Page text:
Prime Minister Narendra Modi recently exhorted media personnel to get a closer understanding of how political parties function and practise democratic values and professed ideologies.

Indeed, there is a need to make people aware of the internal dynamics of parties. However, knowingly or unwittingly, Modi missed out on calling for a scrutiny of the whys and wherefores of party funding, save for a fleeting mention of it.

Ironically, the BJP currently tops the list of corporate funding of political parties, followed by Congress. Alas! Details of the sources are quite opaque, much to consternation of the voters, who will be unable to zero in on the lesser devil. 

This haziness gives rise to doubts of crony capitalism vis-à-vis political parties. According to Association for Democratic Reforms (ADR), nearly 70 per cent of party funding comes from 'unknown' sources. On its part, the Modi government had mandated that ‘unanimous’ cash donations in excess of Rs 2,000 had to be substantiated by each and every political party with I-T returns and mentioning the source. 

Although, allowing donations via cheques or digitally augurs well, it will have few takers, given the fear of the donors that their financial status would stand exposed. As such, the limit on cash donations at Rs 2,000 merely increases the job of accountants of political parties to cook the books.

The government also mooted electoral bonds, by which corporations can purchase time-limited bearer bonds from designated bonds and deposit them in the accounts of political parties.

The hitch here is that bearer bonds do not reveal the identity of donors, which is again a step forward and two backward.

That politics makes for strange bedfellows is evident here too. The BJP, with the help of Congress, retroactively amended the Foreign Contributions Regulations Act (FCRA) to skirt a Delhi High Court judgement that held that both parties were guilty of accepting contributions from foreign companies.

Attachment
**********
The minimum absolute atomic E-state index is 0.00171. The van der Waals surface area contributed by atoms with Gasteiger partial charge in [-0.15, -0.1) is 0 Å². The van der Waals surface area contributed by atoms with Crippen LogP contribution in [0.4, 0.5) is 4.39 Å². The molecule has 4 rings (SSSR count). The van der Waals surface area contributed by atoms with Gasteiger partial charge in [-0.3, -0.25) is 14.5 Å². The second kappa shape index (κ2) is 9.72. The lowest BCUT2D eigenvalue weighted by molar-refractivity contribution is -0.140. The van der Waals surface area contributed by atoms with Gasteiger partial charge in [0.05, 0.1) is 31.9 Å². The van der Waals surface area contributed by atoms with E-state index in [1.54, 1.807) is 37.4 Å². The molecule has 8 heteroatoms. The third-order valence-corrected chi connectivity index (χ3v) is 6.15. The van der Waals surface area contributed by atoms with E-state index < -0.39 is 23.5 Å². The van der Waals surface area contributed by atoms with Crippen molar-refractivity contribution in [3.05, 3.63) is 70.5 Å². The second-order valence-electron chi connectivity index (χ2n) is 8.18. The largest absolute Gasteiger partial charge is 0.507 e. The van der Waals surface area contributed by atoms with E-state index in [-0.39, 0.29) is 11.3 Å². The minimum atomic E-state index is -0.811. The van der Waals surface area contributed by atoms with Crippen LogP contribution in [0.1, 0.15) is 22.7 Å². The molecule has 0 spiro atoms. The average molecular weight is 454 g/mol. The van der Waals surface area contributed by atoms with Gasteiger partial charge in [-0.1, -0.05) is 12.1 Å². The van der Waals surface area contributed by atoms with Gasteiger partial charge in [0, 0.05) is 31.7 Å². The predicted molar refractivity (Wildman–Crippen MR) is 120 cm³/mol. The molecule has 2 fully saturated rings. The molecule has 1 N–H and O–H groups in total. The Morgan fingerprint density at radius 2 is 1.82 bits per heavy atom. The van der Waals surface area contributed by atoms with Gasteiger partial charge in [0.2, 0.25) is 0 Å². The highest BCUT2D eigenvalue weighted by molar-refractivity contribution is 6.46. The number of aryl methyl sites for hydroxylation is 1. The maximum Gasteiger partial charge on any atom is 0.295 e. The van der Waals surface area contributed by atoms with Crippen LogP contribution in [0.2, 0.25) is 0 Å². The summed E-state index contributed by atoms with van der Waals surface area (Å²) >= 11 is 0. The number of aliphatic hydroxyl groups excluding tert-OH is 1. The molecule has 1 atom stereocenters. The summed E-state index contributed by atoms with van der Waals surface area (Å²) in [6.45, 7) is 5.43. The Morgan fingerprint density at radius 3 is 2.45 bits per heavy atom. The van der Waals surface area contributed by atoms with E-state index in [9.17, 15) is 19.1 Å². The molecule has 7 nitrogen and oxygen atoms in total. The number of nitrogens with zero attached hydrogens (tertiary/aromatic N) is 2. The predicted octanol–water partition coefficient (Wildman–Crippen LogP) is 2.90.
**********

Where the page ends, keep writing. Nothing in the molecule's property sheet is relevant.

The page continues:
The amendment with retrospective effect absolved them and others of any wrongdoing in the past. The BJP government also waived the restriction that a company cannot donate more than 7.5 per cent of average net profit for last three years, making a mockery of financial transparency.

Even the Communist Party joins them in arguing that they are not public bodies, though they receive funding from unknown sources, exercise control of government on behalf of people and even submit I-T returns and get total exemption. Thus, they are answerable to none about sources of funding, even as their total declared income crossed a mindboggling Rs 9,278 crore by FY15.

Transparent funding alone would reveal if parties have complete autonomy over themselves and are not acting at the behest of wily businessmen. Modi, who showed his serious concern about internal working of the political parties and urged the media to keep tabs on them, should focus on this pertinent issue.

There is a need for stringent ‘disclosure’ laws and stiff penalties for nil or wrongful disclosures. That is a criminal offence, after all. Does it sound like a Hobson’s choice? It is not so!

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